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Dash and Slice Your Way Through a Hazardous Paperthin World


You know how some platformers feature an in-depth background story for its protagonist, acting as a motivator for many players? Well, none of that in Paperthin, as you’re immediately dropped into this dangerous world, left to fend for yourself, double-jumping over spike pits and slicing up bad guys as you go along. Oh and it sounds a lot simpler than it is, tight controls and all.

There’s no doubt that this one places a strong emphasis on minimalism, what with its grayscale visuals and very little in terms of ‘feedback’. That’s a good thing though, far as I’m concerned, as it also means less confusion while you attempt tricky platforming and fast-paced combat, to avoid losing health; It is after all a rather finite resource, and a grand total of fifty fragments (tiny white diamond-shaped figures) is required to replenish it.

It’s a fast, fluid and fun experience, and one which those with enough skill could potentially speedrun. That is, if the ‘dash strike’ wasn’t such a pain to pull off, as I often found myself taking a hit instead of landing one, which is certainly less than optimal. Even more so, since this particular move is required to get rid of spiky blocks. See, in most games, such an obstacle should simply be passed by, but in this case, randomly generated levels and all, they could very well be blocking progress, which is annoying to say the least.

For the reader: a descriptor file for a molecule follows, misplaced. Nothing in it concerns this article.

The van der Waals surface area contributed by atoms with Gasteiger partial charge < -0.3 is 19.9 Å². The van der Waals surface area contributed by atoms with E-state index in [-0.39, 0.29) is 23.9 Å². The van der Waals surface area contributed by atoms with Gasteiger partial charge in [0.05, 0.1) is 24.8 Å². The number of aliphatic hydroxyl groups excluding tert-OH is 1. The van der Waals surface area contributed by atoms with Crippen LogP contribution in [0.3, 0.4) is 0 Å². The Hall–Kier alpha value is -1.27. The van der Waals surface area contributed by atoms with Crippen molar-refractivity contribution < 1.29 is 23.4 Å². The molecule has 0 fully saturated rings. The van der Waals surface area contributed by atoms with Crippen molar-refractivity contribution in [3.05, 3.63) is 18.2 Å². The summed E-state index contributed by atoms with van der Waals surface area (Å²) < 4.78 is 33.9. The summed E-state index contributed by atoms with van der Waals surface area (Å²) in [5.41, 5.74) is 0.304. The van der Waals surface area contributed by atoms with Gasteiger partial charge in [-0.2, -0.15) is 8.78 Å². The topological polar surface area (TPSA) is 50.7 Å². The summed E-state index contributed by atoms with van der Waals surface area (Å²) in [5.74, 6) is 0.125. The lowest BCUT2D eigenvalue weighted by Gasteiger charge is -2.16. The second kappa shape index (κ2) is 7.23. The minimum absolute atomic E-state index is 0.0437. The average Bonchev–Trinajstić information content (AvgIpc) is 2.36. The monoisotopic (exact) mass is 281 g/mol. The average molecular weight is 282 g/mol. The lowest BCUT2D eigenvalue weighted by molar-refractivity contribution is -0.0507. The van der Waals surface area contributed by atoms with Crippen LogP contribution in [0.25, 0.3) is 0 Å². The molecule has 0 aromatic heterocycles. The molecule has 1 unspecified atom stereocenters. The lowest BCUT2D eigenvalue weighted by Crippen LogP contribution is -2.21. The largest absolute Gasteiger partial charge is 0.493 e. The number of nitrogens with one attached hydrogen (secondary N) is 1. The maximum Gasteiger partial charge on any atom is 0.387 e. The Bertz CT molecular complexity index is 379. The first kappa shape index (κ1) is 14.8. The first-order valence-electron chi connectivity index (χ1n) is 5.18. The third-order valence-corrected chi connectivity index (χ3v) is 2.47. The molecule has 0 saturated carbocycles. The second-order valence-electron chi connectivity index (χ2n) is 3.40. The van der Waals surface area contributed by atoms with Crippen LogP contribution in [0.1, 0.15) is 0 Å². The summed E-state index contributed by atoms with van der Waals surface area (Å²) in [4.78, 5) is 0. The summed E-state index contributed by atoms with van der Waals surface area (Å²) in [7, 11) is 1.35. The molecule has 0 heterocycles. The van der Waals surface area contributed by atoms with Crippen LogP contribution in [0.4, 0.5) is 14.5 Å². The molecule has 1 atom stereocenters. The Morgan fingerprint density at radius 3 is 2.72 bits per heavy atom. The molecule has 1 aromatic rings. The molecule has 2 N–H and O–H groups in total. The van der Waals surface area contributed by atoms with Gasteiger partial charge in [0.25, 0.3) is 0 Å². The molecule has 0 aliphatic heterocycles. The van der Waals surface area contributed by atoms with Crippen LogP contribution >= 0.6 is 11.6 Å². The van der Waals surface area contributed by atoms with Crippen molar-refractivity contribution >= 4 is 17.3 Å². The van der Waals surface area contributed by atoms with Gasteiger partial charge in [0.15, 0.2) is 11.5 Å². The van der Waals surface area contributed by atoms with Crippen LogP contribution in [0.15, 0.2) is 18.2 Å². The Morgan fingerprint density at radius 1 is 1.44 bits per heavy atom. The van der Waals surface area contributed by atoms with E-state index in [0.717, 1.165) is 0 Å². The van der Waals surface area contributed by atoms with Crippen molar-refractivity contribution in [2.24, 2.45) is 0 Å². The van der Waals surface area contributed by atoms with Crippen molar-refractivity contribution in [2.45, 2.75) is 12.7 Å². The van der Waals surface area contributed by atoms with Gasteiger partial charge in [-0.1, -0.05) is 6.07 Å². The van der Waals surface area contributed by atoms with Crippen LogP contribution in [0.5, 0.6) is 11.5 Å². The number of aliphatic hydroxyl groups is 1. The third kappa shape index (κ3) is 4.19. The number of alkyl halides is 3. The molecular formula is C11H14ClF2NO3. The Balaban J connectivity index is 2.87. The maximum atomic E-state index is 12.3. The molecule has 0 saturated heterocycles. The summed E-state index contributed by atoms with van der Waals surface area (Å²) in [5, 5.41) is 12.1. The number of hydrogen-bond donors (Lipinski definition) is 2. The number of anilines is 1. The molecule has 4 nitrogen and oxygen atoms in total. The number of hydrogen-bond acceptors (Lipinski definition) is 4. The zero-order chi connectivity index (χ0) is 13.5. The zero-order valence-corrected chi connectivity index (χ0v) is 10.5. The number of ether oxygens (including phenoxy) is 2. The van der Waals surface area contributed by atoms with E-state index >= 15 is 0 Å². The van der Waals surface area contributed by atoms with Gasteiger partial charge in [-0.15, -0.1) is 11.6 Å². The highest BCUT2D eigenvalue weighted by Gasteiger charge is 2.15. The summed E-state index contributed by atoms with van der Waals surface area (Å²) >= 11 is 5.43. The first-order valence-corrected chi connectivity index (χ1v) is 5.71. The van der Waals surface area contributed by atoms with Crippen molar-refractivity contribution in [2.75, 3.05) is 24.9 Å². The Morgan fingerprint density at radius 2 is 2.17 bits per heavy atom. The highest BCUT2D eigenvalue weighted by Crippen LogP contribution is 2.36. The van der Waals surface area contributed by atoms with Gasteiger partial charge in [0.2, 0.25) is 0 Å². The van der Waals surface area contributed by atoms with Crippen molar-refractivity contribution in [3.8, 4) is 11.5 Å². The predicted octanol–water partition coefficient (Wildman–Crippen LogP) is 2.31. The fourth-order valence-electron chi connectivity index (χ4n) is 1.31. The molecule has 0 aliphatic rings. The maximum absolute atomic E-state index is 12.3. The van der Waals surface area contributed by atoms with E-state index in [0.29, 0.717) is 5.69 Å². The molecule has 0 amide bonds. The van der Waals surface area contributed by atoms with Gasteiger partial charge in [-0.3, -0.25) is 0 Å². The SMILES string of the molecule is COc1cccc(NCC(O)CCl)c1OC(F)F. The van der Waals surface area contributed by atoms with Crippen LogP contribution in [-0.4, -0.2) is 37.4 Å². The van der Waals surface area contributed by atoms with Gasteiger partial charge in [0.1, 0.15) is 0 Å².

Paperthin is a randomly generated platformer focusing on replayability, harsh rogue-like aspects and smooth minimalistic gameplay.

Ah, did I mention that once your health is gone, that’s it? Yup. Back to level 1. That is, unless you’ve actually reached level 8, 15 or ‘the end’, at which point heading left immediately upon starting a new game will let you jump to any of those. I never made it past level 4 though, as that was when the enemies got the better of me, every single time.

Nice variety among the lot though, new faces joining the crowd every so often, keeping you on your toes. The fliers were more troublesome than fun, but that’s just the way it is sometimes. Besides, minor frustrations aside, Paperthin is plenty enjoyable, and seems to pack just the right amount of challenge, even if I am pretty bad at it.

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